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Part of Bill Presented – in the House of Commons at 11:10 am on 29th November 1996.

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Photo of Gerald Kaufman Gerald Kaufman Chair, National Heritage Committee 11:10 am, 29th November 1996

The Select Committee not only has Conservative Members on it but it has a Conservative majority, as do all Select Committees. The hon. Member for Falmouth and Camborne (Mr. Coe), who sat for a while on our Select Committee, is well aware that we do not have politics on our Select Committee.

I would be the last person to detract from the success and prospects of the tourism industry, which is an extraordinarily important one. If I have a complaint it is that because the industry encompasses entertainment, heritage attractions and the countryside, it is somehow regarded as a peripheral industry rather than one that is central to the prospects of our economy. It employs 1.75 million people, attracts vast amounts of foreign currency and has great prospects. Therefore, if the burden of my speech deals with some of the proposals in our Select Committee report which draw attention to shortcomings, that is not because I or anyone on the Select Committee would detract from the success of the tourism industry, but because we wish to see that industry made even more successful.

That is why I have to agree with my right hon. Friend the Member for Copeland about the unfortunate cut in funding for the British Tourist Authority. That authority is profoundly underfunded.

When our Select Committee went to the United States, we noted that individual states have more funding for the promotion of tourism within their states than the BTA has to promote Britain. The BTA covers north, south and central America and is centrally run from an office in New York, although there are other offices elsewhere. We regard it as utterly absurd that a potentially extremely lucrative market should be run from New York and that the authority should be so severely underfunded. The BTA has £5.1 million to promote Britain in the whole of the Americas and £750,000 is devoted to advertising Britain throughout the whole of the Americas. Insufficient money is available to establish an office in Dallas, although Texas is regarded as one of the most important growth areas for tourism to Britain.

The Select Committee went to the state of Virginia to visit Colonial Williamsburg. That state spends $1 million overseas from a tourism budget of $17 million. It has a bigger tourism budget than the BTA has for the Americas, and it spends more overseas than the BTA can spend on advertising itself throughout the Americas.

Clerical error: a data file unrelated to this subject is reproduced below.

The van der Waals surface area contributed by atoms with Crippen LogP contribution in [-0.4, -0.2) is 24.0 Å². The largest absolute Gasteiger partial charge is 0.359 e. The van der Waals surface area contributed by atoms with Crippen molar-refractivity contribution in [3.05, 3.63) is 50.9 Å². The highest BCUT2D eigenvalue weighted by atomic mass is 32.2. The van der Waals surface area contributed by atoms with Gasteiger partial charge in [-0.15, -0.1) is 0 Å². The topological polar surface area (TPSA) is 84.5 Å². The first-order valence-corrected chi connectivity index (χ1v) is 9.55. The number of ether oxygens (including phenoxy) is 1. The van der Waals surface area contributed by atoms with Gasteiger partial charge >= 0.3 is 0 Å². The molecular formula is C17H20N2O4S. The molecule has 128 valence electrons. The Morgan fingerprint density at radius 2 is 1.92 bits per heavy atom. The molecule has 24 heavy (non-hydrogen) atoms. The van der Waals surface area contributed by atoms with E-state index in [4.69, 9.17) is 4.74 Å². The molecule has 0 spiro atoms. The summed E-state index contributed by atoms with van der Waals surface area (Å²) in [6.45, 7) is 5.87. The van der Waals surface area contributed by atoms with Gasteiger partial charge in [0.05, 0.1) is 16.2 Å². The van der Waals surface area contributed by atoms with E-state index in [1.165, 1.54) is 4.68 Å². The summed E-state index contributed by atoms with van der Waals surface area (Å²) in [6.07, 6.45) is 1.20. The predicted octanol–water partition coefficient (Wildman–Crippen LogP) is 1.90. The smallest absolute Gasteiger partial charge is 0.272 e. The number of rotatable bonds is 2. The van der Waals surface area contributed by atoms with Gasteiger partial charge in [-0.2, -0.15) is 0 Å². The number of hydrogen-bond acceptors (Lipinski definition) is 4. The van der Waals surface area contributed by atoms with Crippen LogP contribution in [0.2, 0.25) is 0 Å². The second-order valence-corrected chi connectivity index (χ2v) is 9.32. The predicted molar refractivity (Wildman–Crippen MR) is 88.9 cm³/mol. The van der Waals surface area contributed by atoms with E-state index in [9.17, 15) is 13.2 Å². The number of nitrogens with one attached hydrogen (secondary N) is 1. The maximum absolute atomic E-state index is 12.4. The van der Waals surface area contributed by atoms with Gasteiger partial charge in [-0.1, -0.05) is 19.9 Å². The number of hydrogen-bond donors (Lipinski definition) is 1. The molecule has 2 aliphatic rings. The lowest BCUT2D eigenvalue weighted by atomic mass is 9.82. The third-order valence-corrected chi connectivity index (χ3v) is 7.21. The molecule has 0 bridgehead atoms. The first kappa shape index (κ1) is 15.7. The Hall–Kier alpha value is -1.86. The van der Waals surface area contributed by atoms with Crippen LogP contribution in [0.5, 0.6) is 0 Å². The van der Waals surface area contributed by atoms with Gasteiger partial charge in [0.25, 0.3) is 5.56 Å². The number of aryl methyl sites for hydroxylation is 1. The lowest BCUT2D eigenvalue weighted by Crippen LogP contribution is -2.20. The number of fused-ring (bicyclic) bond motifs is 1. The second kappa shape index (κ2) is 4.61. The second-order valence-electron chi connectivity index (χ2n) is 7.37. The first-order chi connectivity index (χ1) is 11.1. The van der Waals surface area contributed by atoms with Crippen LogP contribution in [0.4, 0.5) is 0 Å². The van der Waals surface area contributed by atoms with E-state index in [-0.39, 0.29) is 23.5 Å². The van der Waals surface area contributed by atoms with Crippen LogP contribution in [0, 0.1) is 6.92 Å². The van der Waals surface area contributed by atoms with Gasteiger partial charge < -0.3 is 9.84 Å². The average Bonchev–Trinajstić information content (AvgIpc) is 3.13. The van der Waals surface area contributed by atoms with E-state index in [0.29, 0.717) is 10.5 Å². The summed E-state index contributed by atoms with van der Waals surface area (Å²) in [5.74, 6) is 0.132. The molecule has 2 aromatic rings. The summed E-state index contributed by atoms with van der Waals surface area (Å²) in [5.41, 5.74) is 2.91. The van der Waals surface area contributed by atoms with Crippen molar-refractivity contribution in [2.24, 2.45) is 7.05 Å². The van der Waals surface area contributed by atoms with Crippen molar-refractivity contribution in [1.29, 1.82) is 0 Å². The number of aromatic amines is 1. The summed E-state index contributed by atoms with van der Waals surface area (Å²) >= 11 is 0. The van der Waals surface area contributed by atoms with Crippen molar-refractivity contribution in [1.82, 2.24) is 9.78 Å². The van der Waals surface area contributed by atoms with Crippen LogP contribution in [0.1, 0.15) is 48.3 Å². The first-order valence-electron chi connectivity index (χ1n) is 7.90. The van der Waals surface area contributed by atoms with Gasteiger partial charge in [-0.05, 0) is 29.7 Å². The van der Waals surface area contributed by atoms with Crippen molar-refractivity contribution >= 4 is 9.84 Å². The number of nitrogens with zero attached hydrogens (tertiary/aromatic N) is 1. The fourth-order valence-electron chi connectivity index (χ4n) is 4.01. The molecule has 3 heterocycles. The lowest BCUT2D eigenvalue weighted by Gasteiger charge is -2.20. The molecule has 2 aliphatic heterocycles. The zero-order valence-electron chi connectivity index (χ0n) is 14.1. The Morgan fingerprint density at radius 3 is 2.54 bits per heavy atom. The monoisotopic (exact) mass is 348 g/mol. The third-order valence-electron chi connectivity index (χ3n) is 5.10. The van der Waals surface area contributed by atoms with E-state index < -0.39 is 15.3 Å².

As we said in our Select Committee report: We asked one of the people we visited what he thought of the BTA's marketing efforts, and mentioned their budget; he replied. 'I guess that's why we never see the ads."' We attract 750,000 visitors from the United States. That may sound pretty good, but out of a population of more than 250 million it is by no means as good as it should be.

I accept that the resemblances between the state of Virginia and Britain are not total, and I would not want to make too much of the analogy. Nevertheless, as many people in a year visit Colonial Williamsburg in the state of Virginia as visit the United Kingdom from the United States. I accept that that town is in the same country, although it is a huge continental one, and I do not want to make over-much of that fact, but it is clear that we are not promoting the BTA in the Americas anything like as much as we should be.

The statistics on the BTA show that that additional money should not be regarded as a grant because financing the BTA and the tourist boards is an investment in Britain. That investment pays off enormously. The statistics that we cite in our report, which have been updated by the BTA, show that between 1991 and 1994, each pound spent by the BTA generated £14 in return for the British economy. In 1994–95, the return was £23 and in 1995–96, the return was £27. That extremely lucrative investment creates employment and tax revenue in this country.

Our Select Committee report proposes an increase of £100 million for the BTA over the next five years. We base that on extremely conservative estimates because we were careful not to overstate the possibilities. Nevertheless, we pointed out that according to the ratios available, which are official figures, an increase of £100 million in BTA financing could attract more than £2 billion in increased tourism spending in this country. If only 40 per cent. of that was spent on items liable for VAT, the yield on that tax alone would be £140 million. If the Government look on that money as simply a giveaway, they will not understand that it is an investment that would create jobs, provide us with vast amounts of foreign exchange and provide money for the Revenue.